Monashee Lodge

CMH's new Monashee Lodge in Mica Creek, B.C., offers heliskiers pure backcountry bliss amid spectacular terrain.
Monashee Lodge

From the Monashee Lodge's rooftop hot tub, the only action you'll see might be the swoop of a bald eagle racing its reflection to the far shore of the Columbia River before it disappears into the trees of Elevator and Big Ugly, two of the typically vertiginous runs in Canadian Mountain Holidays' 1,016-square-mile territory in the Monashee range. From this spot, it's hard to believe that until recently, these remote British Columbia mountains, long-regarded as some of CMH's best heliskiing terrain, lacked guest accommodations appropriate to the setting. The opening in late 2002 of the $10 million lodge, a luxurious outpost on the bank of the Columbia River, finally gives one of CMH's most challenging destinations a worthy home base.

The four-story structure—a contemporary blend of warm wood and cool stone—is handsome to look at and best seen from a helicopter's approach. With long, low horizontal lines that hug the terrain, it blends respectfully with its spectacular surroundings. The rooftop après-ski complex is the lodge's calling card—a sanctuary of day's-end relaxation and camaraderie. In addition to the hot tub, there's a sauna and a Swiss-style quiet room. On the third floor, there's a phone/ethernet room for those who can't leave business behind (many in this crowd) or who just want to call home and gloat about face shots. The self-serve laundry is heaven-sent near the end of a week of intense exertion in deep powder, and a four-story climbing wall in the stairwell provides a distraction for passing any weather-related downtime. The bottom floor—where skiers suit up, strap on avalanche transceivers and screw up their courage for the day's adventure—has a pro shop, equipment room and guides' office.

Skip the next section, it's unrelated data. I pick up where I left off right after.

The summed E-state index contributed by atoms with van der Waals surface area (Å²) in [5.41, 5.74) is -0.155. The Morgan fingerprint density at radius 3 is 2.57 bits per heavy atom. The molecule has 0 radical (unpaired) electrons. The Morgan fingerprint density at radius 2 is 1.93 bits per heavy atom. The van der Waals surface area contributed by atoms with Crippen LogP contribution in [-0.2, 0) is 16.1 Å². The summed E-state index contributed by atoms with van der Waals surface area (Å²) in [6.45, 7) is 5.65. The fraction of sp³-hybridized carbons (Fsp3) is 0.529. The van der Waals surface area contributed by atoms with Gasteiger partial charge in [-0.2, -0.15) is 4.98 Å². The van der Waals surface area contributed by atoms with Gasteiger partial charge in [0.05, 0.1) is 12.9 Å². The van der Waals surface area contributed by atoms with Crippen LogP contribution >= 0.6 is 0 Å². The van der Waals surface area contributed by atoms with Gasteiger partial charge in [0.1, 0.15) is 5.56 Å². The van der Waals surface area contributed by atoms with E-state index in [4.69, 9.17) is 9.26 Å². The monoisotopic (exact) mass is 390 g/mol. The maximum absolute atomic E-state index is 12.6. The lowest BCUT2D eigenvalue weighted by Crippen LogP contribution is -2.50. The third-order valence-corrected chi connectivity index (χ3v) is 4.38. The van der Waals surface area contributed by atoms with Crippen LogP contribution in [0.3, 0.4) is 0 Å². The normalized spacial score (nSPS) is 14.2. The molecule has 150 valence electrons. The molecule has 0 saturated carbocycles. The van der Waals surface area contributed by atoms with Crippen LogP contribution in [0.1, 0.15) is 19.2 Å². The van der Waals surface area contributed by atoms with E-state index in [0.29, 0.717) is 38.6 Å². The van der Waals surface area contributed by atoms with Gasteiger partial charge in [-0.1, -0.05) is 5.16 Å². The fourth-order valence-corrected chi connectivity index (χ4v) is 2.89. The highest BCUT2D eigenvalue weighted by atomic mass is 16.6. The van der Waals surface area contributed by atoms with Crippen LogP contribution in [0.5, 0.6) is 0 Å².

The rooms, 22 singles and 26 doubles, are spare and simple, with big windows and even bigger views. Women are outnumbered by about 5-to-1; couples are scarcer still. Accordingly, the décor is masculine and mountain-inspired: clean, comfortable, devoid of any frill.

In the high-ceilinged dining room on the main floor, a glass wall frames moody mountain views across the water. Cuisine is a point of CMH pride: Restaurant-worthy breakfasts and dinners are robust but never heavy. Hearty picnic lunches are served al fresco in the high alpine. Skiers return each afternoon to a table stacked with snacks: ribs, smoked salmon, breads and cheeses.

The guides, pilots and staff—sharp, easygoing Canadians—become part of the lodge's social scene. They mingle at night, relaxing with guitars and board games by the Great Room fireplace or laughing with guests at the mica-flecked stone bar before retiring to their own rooms.

Cheap? Hardly. But the $700 or so a night you'll spend to stay at the Monashee Lodge isn't outrageous as boutique inns go, at least with all the guided skiing, helicopter rides and meals included. And when it comes to ski-in/ski-out accessibility, absolutely nothing tops a Bell 212 Jetstream.

Published: February 2004


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